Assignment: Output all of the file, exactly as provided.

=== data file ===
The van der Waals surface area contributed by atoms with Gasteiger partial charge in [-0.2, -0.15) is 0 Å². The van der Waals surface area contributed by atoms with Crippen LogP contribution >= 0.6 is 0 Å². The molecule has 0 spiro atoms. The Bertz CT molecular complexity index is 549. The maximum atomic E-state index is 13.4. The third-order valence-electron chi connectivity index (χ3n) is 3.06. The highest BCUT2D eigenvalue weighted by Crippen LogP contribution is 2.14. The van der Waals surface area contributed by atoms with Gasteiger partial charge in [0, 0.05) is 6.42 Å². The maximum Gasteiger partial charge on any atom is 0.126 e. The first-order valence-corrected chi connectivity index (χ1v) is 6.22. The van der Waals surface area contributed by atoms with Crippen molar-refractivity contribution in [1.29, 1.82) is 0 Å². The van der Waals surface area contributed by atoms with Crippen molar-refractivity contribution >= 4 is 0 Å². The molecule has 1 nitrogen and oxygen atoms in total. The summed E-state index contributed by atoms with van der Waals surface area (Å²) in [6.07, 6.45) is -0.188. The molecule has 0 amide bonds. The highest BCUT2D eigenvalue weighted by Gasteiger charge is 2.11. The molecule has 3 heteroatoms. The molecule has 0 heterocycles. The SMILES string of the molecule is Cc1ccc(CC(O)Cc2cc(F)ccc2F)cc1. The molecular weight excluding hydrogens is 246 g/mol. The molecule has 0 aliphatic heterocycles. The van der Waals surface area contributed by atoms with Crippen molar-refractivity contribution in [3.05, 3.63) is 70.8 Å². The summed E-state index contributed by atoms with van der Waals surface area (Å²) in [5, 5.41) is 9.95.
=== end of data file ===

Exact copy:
The van der Waals surface area contributed by atoms with Gasteiger partial charge in [-0.2, -0.15) is 0 Å². The van der Waals surface area contributed by atoms with Crippen LogP contribution >= 0.6 is 0 Å². The molecule has 0 spiro atoms. The Bertz CT molecular complexity index is 549. The maximum atomic E-state index is 13.4. The third-order valence-electron chi connectivity index (χ3n) is 3.06. The highest BCUT2D eigenvalue weighted by Crippen LogP contribution is 2.14. The van der Waals surface area contributed by atoms with Gasteiger partial charge in [0, 0.05) is 6.42 Å². The maximum Gasteiger partial charge on any atom is 0.126 e. The first-order valence-corrected chi connectivity index (χ1v) is 6.22. The van der Waals surface area contributed by atoms with Crippen molar-refractivity contribution in [1.29, 1.82) is 0 Å². The van der Waals surface area contributed by atoms with Crippen molar-refractivity contribution >= 4 is 0 Å². The molecule has 1 nitrogen and oxygen atoms in total. The summed E-state index contributed by atoms with van der Waals surface area (Å²) in [6.07, 6.45) is -0.188. The molecule has 0 amide bonds. The highest BCUT2D eigenvalue weighted by Gasteiger charge is 2.11. The molecule has 3 heteroatoms. The molecule has 0 heterocycles. The SMILES string of the molecule is Cc1ccc(CC(O)Cc2cc(F)ccc2F)cc1. The molecular weight excluding hydrogens is 246 g/mol. The molecule has 0 aliphatic heterocycles. The van der Waals surface area contributed by atoms with Crippen molar-refractivity contribution in [3.05, 3.63) is 70.8 Å². The summed E-state index contributed by atoms with van der Waals surface area (Å²) in [5, 5.41) is 9.95.